It’s an open house icebreaker when the nation’s longest-established ice boat club welcomes the public in from the cold for a Saturday of tours and presentations. Below, Bobby Bandiera brings the Rock ‘N Soul Revue back to the Basie for a Brill-iant bow to the hitmaking “American Troubadors.”
Friday, March 21:
RED BANK: Taking the old recruitment slogan, “Join the Jovi and See the World” to heart, Bobby Bandiera has done his share of globetrotting as touring guitarist with Bon Jovi. But when the veteran of more than 40 years’ worth of local barband gigs puts in to Shore, he tends to “relax” by staying audibly visible everywhere from the barstool in the corner at your favorite hometown watering hole to the Count Basie Theatre, where he intermittently assembles the jukebox Justice League known as the Jersey Shore Rock ‘N Soul Revue for a special salute to the “American Troubadors.”
When the 11-piece “Basie House Band” reconvenes Friday night at 8 pm, Bandiera and bandmates (including star-quality songbird Lisa Sherman, and Joe Jackson’s longtime bassist Graham Maby) will be paying trib to the great songwriter-performers of what’s commonly called the “Brill Building” era of late 50s-early 60s pop – a teenaged Tin Pan Alley that spawned some of the earliest and most immediately exhilarating work of Carole King (“The Loco-Motion”), Neil Diamond (“I’m a Believer”) and Burt Bacharach (“Baby It’s You”). Tickets ($25 – $99) can be reserved right here.
RED BANK: Yes, it’s got a talking bear. Stormtroopers with pig snouts. And even a Third Reich Ronald Reagan. But most of all Pinkolandia has the compelling story of two young Chilean-born sisters – adrift with their exiled family in a 1980s Wisconsin of baseball Brewers, Duran Duran and Dukes of Hazzard – who cope with feelings of anger and displacement by inhabiting their own private alternate realities. Monolingual observers might struggle with the Spanglish dialogue in the domestic sequences (not to mention the generally fractured nature of the fantasy-infused storyline), but Andrea Thome’s one-act play rewards as much as it challenges. Jose Zayas directs the Two River Theater Company production inside their “black box” Huber space — just as he did a 2012 reading at TRTC’s annual Crossing Borders Festival, and a fully staged 2013 engagement in NYC. Take it here for tickets to the show that presents its final weekend of performances: Friday at 8 pm, Saturday at 3 and 8 pm, and Sunday at 3 pm.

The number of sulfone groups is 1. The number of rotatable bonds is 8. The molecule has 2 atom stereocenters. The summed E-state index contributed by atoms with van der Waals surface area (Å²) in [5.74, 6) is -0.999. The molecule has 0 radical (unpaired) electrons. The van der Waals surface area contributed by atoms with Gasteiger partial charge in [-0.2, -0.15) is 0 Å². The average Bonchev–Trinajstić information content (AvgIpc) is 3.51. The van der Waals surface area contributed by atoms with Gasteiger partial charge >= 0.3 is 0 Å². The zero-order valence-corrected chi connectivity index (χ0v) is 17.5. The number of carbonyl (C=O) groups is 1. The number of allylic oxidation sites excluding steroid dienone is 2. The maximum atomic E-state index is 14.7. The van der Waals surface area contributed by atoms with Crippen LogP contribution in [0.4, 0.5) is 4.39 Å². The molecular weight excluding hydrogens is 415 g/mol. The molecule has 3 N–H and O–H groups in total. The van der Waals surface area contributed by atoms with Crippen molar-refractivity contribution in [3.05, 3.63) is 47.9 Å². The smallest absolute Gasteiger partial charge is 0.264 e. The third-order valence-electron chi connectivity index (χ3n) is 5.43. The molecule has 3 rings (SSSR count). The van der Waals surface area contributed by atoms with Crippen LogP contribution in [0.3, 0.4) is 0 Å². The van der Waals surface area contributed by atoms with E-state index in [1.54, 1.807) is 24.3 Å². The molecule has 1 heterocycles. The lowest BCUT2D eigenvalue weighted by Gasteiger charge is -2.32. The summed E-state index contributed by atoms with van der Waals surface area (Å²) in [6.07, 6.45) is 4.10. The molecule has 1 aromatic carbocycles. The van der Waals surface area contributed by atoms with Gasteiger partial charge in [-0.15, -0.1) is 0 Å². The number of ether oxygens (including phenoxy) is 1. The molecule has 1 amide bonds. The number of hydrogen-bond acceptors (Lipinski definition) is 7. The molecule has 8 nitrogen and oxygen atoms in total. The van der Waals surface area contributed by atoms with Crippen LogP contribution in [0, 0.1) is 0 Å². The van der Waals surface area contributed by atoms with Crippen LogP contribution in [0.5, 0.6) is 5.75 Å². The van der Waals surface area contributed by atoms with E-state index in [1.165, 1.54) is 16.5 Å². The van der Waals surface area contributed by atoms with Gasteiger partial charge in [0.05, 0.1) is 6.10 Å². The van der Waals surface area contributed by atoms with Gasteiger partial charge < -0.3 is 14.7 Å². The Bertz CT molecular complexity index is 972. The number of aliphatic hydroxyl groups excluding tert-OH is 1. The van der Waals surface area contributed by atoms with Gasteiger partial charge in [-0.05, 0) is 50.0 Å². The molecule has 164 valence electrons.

Saturday, March 22:
RED BANK: While the winter of 2014 won’t likely be going down in the books as “the good old days” for too many of us, it did put a collective smile on the faces of the oldest established ice boating club in America – Red Bank’s own North Shrewsbury Ice Boat and yacht Club, who enjoyed an increasingly rare interlude of skate-sailing on the frosty flats of the frozen Navesink. This Saturday, the public can enjoy a similarly rare opportunity to have a close-up look at the clubhouse (foot of Union Street, adjacent to Marine Park) during a day of tours and presentations that begins at 8:30 am in the nearby Monmouth Boat Club, with coffee and bagels accompanying a discussion of “Iceboating in Europe and the United States.” A series of presentations follow at the Boat Club, with the hours between noon and 2 pm offering tours of the NSIBYC clubhouse and ice boat display. From noon to 2 pm, tours of the nearby North Shrewsbury Ice Boat and Yacht Club will be given. It’s all free, with more info available at the website of organizers, the Navesink Maritime Heritage Association – and it’s an event rescheduled from March 1, when the club hightailed it up to the frozen Hudson for an epic matchup that was chronicled here on redbankgreen.
LITTLE SILVER: Who says it’s not easy being green? Here on the greater Green, the Little Silver Woman’s Club plays host to a an Environmental Day event that puts a panorama of earth-friendly services and seminars — from a document shredding truck and composting workshop, to collections for used clothing and electronics — at the fingertips of borough residents, with one-stop-shopping convenience. Also on hand are a master gardener talk, informational display tables, and rain barrels (available for purchase with preorder). It all happens between the hours of 9 am and 2 pm; look here for a detailed schedule.